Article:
for silo a calculation must be done to determine the critical
diameter above which an explosion can occur
|Corona discharge||Such discharges have not yet shown enough energy to be hazardous with dust cloud - to be noted however that if the dust is mixed with an explosive gas, corona discharges may be sufficient to ignite such a mixture|
Which ultimately translates in different classes for FIBC according to the ATEX risk to be considered :
|Big Bag Type||Characteristics|
|A||No specific properties to avoid the risk of dust explosion
Use only when no risk have been identified
|B||Breakdown voltage of the Big Bag fabric is less than 4 kV
If there is a liner, this property may not be valid anymore, requiring the use of a special liner. The breakdown voltage of both the liner and the outer layer must then be certified by the FIBC manufacturer
|C||Those Bags are made with conductive fabric. They thus
require to be grounded at any time during filling and
To be noted that in case of missing grounding, the bag will charge electrically and, being isolated, sparks discharges can happen and trigger and explosion. It is recommended, when having to use such bag, to have an automatic control making sure the bag is being grounded
|D||Type D Big Bags have been designed in order to be as efficient as type C Big Bag but without requiring grounding. A special fabric is used but some reports of explosion have been made for dusts having very low ignition energy, around 25 mJ [Holbrow]|
The use of Super Sacks, compared to rigid IBC which are detailed in the second part of this page, has pros and cons. In order to help industrials to make a choice, those advantages and disadvantages are summarized in the table below :
|Cheap unit costs
Some types of Big Bags are re-usable
Can be used within a factory but also for exporting goods
|May be difficult to discharge, requires
a well designed tipping station
For type C Big Bags, requires strong procedure and / or automatic system to make sure the bag is grounded during filling and discharge
May be difficult to re-use hygienically Big Bags
Intermediate Bulk Container or IBC, designate mobile containers with hard walls, often in stainless steel for powder.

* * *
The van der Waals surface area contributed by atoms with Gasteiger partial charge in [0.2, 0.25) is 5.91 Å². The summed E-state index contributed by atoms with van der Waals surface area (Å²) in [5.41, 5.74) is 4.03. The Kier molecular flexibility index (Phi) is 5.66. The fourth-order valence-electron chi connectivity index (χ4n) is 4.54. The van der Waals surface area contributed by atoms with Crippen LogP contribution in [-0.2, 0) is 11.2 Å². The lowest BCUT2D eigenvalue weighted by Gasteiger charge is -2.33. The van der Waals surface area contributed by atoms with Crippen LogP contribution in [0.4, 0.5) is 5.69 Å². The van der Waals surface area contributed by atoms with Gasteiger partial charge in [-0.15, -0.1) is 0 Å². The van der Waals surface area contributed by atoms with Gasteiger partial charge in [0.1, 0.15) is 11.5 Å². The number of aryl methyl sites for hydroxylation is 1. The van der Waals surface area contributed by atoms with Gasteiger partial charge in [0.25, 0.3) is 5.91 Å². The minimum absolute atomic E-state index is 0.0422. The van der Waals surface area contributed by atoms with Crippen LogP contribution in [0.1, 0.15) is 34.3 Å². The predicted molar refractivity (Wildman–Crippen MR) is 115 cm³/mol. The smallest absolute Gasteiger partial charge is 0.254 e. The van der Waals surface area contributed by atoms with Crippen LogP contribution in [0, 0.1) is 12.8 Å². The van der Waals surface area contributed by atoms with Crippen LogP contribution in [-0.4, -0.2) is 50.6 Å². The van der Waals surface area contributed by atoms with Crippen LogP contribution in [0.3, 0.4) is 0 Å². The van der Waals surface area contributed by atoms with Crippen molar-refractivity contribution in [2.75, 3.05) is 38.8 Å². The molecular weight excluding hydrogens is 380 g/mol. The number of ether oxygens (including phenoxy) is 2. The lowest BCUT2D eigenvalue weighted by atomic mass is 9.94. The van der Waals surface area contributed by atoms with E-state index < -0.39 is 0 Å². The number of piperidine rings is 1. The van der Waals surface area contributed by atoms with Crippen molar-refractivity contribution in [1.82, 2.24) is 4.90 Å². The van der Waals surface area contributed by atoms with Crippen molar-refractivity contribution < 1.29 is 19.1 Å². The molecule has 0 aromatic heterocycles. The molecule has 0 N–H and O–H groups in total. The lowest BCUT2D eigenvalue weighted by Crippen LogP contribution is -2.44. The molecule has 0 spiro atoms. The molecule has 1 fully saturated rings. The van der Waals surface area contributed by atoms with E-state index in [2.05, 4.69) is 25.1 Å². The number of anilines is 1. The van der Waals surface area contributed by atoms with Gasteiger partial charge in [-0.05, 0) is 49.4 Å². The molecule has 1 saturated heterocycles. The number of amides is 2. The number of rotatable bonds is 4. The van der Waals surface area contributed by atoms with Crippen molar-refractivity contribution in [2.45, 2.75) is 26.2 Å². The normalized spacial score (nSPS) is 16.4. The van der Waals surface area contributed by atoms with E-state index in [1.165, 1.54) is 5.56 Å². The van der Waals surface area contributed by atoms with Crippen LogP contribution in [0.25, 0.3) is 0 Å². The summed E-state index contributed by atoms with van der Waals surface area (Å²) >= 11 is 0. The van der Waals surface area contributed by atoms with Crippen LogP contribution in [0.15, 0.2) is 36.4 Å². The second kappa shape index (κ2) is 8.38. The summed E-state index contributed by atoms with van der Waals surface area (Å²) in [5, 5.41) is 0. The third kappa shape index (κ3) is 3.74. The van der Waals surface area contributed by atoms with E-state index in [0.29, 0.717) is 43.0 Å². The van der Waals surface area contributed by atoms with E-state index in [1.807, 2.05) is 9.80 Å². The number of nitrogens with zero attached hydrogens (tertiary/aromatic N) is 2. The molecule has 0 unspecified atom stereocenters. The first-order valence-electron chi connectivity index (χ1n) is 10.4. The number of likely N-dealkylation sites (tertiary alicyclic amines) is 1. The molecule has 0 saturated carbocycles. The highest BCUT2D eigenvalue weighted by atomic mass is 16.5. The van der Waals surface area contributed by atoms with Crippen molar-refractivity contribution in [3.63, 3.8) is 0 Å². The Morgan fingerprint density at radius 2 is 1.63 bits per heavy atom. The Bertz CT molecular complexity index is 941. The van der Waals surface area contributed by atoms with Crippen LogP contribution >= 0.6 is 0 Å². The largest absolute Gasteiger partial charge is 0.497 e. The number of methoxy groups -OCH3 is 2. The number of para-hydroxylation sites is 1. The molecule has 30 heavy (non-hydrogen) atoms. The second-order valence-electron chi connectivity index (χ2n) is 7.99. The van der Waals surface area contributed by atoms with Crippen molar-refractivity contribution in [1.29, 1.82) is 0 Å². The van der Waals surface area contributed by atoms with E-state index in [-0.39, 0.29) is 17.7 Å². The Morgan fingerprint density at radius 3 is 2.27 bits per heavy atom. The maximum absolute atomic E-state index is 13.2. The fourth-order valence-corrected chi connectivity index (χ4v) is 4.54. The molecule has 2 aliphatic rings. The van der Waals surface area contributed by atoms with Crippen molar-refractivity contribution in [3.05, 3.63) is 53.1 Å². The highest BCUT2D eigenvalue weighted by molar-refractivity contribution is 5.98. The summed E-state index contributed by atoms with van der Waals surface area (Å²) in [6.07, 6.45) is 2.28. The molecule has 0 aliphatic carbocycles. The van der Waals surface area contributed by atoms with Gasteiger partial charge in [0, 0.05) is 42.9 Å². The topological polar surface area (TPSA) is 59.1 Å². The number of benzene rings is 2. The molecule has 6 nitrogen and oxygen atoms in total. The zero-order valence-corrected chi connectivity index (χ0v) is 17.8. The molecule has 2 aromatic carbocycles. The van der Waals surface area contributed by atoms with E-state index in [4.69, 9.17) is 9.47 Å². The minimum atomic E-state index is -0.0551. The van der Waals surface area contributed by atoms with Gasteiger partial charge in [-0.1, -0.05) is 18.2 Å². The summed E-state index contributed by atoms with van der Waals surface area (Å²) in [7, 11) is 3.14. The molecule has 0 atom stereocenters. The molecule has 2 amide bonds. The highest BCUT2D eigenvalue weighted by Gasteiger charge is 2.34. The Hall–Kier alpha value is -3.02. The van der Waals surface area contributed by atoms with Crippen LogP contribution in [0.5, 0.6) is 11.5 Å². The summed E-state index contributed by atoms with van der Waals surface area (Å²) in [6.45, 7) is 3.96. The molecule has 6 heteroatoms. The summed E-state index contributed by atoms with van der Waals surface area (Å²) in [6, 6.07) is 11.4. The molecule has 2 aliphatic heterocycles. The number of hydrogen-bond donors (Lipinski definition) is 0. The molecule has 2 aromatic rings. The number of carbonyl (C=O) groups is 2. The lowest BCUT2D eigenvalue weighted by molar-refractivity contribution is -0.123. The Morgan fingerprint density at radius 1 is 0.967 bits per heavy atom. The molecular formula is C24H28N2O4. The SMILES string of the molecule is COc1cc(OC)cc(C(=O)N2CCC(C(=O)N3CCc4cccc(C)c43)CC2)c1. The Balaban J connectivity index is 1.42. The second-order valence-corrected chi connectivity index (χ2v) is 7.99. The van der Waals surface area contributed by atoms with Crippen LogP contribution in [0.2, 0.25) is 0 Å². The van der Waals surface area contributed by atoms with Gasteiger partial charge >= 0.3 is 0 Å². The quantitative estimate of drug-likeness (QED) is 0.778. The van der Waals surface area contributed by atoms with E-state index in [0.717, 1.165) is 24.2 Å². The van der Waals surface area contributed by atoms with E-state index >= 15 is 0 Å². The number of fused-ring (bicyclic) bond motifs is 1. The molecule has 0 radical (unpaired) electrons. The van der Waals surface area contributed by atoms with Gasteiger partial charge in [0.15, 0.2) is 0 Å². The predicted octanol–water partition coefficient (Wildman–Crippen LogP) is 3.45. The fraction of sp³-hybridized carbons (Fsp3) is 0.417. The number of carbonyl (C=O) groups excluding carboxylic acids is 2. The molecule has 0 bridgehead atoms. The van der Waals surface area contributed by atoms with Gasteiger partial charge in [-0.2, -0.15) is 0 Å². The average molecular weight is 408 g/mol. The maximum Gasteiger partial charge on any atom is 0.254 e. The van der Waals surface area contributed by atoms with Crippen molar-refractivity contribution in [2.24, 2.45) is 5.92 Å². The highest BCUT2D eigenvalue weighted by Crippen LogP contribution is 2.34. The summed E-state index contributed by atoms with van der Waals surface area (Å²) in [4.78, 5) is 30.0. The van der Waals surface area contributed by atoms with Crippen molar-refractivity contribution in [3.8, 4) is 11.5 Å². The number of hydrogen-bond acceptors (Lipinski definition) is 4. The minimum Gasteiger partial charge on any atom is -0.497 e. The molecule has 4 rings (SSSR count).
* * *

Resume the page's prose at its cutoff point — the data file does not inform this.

There are 2 dominant designs for IBCs : the tote design and another design with a conical discharge.
Totes : this design was introduced by the company Tote but has since become a generic term for this kind of design. The IBC is here of a squarish form, with a round top inlet and a rectangular outlet which takes the shape of a door at the bottom of the bin. Tote bins must then be tilted on a special equipment in order to discharge its content. The following question often pops up about tote IBCs : are IBC totes stackable ? Yes, tote bins can be staked easily and discharged easily which has helped for its success. However, for hygienic operations, the discharge door causes several challenges to avoid foreign body that led some food manufacturers to switch to conical IBCs
Conical IBC : The other type of IBC frequently found in powder handling industries is featuring a squared top part but welded to a conical bottom. The conical bottom can be fitted with difference kind of valves, from a simple manual butterfly valve, to split butterfly valves or cone valves. It is thus necessary to connect the IBC to a special station for allowing an efficient and clean discharge. This kind of IBC is very often preferred vs tote if it is also coupled with a blending step. Indeed, conical IBC can be rotated making it an interesting bulk solids blender.
From a dust explosion risk point of views, IBCs must be grounded during all loading and discharging. It can also be possible in some situation to have an explosion protection by venting the explosion from a nearby part of the process.
Regarding the sizes of IBCs, it is pretty flexible, it can come from around 100 l to 1-3 cubic meters. Rigid IBCs are usually made of stainless steel or aluminium. Aluminium is lighter and presents advantages for the handling but is also sensitive to foreign bodies as it is easy to chip off some small particles of aluminium when moving or tipping the bin.
|IBCs can be re-used
If properly designed, they can be hygienic
For conical IBC, IBCs can be integrated in a process including one mixing step
Requires specific docking stations for loading and discharge
[Holbrow] EXPLOSION HAZARDS AND PROTECTION IN THE USE OF
INTERMEDIATE BULK CONTAINERS, Holbrow, 2004, Crown